For this exercise, complete 3 sets of 6-8 reps
Step 1: With your back foot elevated and two dumbells in your hand- proceed to drop into a lunge like so
For this exercise, complete 3 sets of 6-8 reps
Here’s what’s cool about training hip stabilizers. In the gym you may be consciously thinking about them... but once you go any apply that to sport and movement where you’re not thinking about them, you’ll find that the new movement and stabilization you trained will start to become subconscious.
That’s when the magic starts to happen. You can start training harder, putting on more volume, doing more, because your body and hips are moving more efficiently.
You’re going to be able to fly just like that well oiled jet! With no faulty rudders holding you back!
Not only that, they will help take unwanted movement and torque out of the knees, you’ll start loading your glutes more instead of your lower back and you start to feel right as rain.
Now for the fun part…. you’ll be able to start slabbing on some serious strength, in the appropriate fashion.
Which brings us to step 3 on your hip mobility checklist...
Make sure you have some seriously strong hips.
Because the hips are your big weight bearing joints, for them to stay healthy, they like to be loaded and moved for life.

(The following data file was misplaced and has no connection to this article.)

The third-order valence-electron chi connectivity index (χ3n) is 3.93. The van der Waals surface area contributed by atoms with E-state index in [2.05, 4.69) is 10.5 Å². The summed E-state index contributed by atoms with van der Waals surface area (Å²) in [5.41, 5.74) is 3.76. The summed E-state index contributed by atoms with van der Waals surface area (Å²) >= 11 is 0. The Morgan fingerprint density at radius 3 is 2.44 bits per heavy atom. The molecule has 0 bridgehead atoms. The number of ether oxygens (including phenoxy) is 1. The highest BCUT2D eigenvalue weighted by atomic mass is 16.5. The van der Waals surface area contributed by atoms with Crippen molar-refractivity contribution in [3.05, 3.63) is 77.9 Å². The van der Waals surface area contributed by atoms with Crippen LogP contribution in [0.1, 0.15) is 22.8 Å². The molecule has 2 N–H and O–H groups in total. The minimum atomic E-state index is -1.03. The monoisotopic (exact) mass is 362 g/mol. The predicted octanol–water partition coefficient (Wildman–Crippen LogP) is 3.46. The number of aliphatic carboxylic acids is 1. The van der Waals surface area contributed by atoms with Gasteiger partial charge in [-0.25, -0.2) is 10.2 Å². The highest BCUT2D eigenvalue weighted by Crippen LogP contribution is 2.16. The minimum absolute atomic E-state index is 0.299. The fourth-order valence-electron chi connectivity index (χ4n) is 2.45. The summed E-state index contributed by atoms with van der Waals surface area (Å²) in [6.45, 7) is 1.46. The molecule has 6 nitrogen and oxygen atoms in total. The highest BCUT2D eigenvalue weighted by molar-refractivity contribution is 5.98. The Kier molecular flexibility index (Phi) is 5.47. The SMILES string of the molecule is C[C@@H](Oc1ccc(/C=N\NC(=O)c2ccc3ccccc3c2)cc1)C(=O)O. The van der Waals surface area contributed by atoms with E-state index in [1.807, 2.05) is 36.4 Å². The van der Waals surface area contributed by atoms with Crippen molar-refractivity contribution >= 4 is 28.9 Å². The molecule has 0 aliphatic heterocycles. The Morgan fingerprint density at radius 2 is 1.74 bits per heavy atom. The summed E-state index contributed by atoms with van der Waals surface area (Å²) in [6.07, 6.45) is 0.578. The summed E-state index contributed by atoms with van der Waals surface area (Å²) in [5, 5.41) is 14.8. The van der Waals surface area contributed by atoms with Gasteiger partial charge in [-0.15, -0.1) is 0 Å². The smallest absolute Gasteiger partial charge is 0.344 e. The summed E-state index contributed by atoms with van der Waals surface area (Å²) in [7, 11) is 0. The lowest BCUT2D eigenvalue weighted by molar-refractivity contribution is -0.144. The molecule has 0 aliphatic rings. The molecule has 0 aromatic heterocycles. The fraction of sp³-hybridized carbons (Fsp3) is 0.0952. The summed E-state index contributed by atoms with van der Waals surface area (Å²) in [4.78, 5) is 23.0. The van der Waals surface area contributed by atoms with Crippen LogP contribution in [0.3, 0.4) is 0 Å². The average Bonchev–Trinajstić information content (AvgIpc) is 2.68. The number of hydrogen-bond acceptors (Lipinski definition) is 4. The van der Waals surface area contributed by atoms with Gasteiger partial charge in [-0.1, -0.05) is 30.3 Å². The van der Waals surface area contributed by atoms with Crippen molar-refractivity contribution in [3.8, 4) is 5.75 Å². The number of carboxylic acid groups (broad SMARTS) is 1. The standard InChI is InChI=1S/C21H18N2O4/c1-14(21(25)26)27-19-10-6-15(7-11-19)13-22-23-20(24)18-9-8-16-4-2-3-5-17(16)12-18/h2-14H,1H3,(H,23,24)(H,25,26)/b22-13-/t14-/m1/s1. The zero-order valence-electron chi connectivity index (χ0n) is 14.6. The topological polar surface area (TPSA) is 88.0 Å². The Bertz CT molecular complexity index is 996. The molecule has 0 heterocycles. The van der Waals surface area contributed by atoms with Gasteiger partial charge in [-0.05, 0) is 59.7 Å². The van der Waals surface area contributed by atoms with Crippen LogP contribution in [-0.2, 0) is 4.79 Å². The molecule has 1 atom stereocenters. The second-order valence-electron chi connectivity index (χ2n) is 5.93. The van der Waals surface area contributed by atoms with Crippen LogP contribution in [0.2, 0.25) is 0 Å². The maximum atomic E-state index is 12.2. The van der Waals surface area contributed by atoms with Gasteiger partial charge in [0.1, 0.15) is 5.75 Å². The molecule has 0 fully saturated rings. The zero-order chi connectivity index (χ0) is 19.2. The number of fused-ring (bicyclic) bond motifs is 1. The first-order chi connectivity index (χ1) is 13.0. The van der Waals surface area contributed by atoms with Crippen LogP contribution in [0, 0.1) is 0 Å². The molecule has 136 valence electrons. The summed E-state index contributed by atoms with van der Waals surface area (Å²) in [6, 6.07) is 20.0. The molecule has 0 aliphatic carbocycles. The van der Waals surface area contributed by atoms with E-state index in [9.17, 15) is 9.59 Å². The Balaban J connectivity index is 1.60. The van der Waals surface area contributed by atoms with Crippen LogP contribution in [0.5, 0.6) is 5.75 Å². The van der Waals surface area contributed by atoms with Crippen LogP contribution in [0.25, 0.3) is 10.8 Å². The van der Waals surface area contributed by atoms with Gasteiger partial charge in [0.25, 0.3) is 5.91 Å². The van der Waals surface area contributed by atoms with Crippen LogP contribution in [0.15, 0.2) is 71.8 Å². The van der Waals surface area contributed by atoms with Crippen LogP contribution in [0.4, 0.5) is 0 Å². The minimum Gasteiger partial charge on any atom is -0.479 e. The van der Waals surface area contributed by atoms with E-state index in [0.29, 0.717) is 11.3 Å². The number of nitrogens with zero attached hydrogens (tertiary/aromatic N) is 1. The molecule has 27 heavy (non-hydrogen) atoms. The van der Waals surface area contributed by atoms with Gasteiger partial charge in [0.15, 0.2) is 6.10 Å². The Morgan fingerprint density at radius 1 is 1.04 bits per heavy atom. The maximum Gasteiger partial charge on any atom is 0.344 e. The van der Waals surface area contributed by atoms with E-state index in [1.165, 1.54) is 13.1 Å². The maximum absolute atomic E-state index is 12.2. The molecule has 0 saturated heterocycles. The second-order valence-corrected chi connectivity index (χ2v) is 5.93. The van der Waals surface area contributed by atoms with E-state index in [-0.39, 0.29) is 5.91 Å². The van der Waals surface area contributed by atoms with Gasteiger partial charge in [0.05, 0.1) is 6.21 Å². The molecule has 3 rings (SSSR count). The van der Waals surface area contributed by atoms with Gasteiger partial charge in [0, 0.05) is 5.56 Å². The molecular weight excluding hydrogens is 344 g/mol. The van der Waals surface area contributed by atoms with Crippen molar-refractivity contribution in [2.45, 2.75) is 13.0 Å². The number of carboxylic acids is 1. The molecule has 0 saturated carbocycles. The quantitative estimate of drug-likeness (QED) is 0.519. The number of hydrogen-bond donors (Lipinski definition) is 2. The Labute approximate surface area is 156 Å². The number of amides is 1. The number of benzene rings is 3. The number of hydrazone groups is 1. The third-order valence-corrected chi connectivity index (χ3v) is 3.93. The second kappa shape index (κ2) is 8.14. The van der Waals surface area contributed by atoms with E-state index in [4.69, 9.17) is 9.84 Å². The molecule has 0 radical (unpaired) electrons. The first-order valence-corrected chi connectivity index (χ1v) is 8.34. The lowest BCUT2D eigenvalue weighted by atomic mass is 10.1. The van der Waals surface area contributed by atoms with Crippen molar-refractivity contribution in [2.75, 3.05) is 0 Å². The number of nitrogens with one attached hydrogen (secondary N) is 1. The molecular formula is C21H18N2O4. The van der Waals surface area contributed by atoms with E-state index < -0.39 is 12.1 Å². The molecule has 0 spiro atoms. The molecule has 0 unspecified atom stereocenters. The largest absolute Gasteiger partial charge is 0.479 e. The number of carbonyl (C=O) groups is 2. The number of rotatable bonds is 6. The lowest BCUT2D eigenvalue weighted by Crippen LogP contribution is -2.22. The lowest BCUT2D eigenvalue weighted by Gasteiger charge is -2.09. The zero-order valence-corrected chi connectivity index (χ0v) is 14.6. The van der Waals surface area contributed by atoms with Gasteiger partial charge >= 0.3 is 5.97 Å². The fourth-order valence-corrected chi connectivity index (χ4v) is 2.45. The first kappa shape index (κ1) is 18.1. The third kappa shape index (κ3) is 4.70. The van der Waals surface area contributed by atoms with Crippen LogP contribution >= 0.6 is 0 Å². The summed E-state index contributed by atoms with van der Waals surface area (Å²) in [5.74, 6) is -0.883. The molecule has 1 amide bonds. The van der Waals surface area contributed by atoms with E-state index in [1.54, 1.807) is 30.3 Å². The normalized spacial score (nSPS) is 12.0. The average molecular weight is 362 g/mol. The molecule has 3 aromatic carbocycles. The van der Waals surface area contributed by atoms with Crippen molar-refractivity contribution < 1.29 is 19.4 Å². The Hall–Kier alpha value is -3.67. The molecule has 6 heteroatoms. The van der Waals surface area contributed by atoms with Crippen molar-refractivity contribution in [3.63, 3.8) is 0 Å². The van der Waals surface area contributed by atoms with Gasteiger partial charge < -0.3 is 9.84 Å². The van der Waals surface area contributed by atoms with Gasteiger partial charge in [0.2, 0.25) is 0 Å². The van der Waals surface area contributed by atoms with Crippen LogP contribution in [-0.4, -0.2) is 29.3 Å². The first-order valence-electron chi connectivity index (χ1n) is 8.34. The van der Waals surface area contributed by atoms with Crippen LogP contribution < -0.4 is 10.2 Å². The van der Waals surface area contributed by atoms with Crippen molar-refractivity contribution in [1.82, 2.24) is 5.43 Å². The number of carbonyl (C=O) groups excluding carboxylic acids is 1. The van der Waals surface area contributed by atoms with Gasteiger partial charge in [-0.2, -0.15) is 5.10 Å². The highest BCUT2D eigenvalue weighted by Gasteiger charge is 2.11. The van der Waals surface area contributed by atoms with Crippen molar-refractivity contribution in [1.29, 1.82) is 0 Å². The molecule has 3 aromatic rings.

Your hip strength is like the hydraulics that control the rudders. It is what produces the movement.
Because let’s face it; if your hips aren’t strong, you will be that old person who has a tough time getting up and down, can hardly move, and can no longer do the things they want to.
You’ll turn more into a puddle jumper instead of a big ole’ Boeing 757.
Did you know though that there is more to hip strength than just big movements like squats and deadlifts?
Look at any big time lifter, or high-level athlete, and they are always adding extra movements and auxiliary lifts to make sure all their prime movers in their hips are developed appropriately and have adequate strength.
If we do single leg and muscle isolation movements, you will actually make your hips stronger, which in turn will make your squat, deadlift, clean, snatch, OHS, thruster, all go up!
Let me show you three of our favorite side-strength exercises that you can easily throw into your weekly routine after a heavy day of squatting. Let’s make sure those hips are stttrrronnnggg!
Step 1: Put upper back on bench and DB in hip crease
Start with locked out hips, like so...
Step 2: Dip slightly
Step 3: Drive hips towards ceiling and lock them back out in position 1.